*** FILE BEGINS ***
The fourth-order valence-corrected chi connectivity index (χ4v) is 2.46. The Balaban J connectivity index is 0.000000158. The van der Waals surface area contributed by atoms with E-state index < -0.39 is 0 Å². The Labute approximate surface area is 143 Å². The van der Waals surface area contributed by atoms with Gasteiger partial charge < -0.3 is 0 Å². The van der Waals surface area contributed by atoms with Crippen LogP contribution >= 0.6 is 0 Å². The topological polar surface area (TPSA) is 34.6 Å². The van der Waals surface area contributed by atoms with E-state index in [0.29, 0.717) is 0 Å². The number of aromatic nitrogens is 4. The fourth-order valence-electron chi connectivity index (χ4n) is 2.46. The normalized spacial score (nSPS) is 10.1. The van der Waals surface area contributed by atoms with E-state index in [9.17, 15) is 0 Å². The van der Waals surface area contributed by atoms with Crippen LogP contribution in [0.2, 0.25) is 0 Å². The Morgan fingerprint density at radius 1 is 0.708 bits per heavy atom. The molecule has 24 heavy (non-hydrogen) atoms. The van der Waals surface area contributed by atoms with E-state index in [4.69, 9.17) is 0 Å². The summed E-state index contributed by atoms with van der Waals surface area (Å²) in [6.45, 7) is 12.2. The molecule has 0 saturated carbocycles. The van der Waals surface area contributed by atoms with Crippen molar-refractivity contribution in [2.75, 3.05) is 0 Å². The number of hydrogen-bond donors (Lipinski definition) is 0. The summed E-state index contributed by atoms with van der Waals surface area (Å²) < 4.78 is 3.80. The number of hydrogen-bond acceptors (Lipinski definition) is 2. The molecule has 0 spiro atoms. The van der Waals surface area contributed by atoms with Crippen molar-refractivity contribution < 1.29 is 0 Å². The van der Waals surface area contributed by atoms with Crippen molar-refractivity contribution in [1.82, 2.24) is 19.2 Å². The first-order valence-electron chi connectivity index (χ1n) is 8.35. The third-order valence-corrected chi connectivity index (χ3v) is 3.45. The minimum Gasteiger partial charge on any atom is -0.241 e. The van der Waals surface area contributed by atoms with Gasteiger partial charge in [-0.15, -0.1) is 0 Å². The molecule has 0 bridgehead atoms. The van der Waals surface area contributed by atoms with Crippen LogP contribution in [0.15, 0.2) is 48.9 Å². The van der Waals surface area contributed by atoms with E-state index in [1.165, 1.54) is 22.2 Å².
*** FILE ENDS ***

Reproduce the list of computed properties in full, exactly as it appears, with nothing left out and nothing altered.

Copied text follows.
The fourth-order valence-corrected chi connectivity index (χ4v) is 2.46. The Balaban J connectivity index is 0.000000158. The van der Waals surface area contributed by atoms with E-state index < -0.39 is 0 Å². The Labute approximate surface area is 143 Å². The van der Waals surface area contributed by atoms with Gasteiger partial charge < -0.3 is 0 Å². The van der Waals surface area contributed by atoms with Crippen LogP contribution >= 0.6 is 0 Å². The topological polar surface area (TPSA) is 34.6 Å². The van der Waals surface area contributed by atoms with E-state index in [0.29, 0.717) is 0 Å². The number of aromatic nitrogens is 4. The fourth-order valence-electron chi connectivity index (χ4n) is 2.46. The normalized spacial score (nSPS) is 10.1. The van der Waals surface area contributed by atoms with E-state index in [9.17, 15) is 0 Å². The van der Waals surface area contributed by atoms with Crippen LogP contribution in [0.2, 0.25) is 0 Å². The Morgan fingerprint density at radius 1 is 0.708 bits per heavy atom. The molecule has 24 heavy (non-hydrogen) atoms. The van der Waals surface area contributed by atoms with E-state index in [4.69, 9.17) is 0 Å². The summed E-state index contributed by atoms with van der Waals surface area (Å²) in [6.45, 7) is 12.2. The molecule has 0 saturated carbocycles. The van der Waals surface area contributed by atoms with Crippen molar-refractivity contribution in [2.75, 3.05) is 0 Å². The number of hydrogen-bond donors (Lipinski definition) is 0. The summed E-state index contributed by atoms with van der Waals surface area (Å²) < 4.78 is 3.80. The number of hydrogen-bond acceptors (Lipinski definition) is 2. The molecule has 0 spiro atoms. The van der Waals surface area contributed by atoms with Crippen molar-refractivity contribution < 1.29 is 0 Å². The van der Waals surface area contributed by atoms with Crippen molar-refractivity contribution in [1.82, 2.24) is 19.2 Å². The first-order valence-electron chi connectivity index (χ1n) is 8.35. The third-order valence-corrected chi connectivity index (χ3v) is 3.45. The minimum Gasteiger partial charge on any atom is -0.241 e. The van der Waals surface area contributed by atoms with Gasteiger partial charge in [-0.15, -0.1) is 0 Å². The molecule has 0 bridgehead atoms. The van der Waals surface area contributed by atoms with Crippen LogP contribution in [0.15, 0.2) is 48.9 Å². The van der Waals surface area contributed by atoms with E-state index in [1.165, 1.54) is 22.2 Å².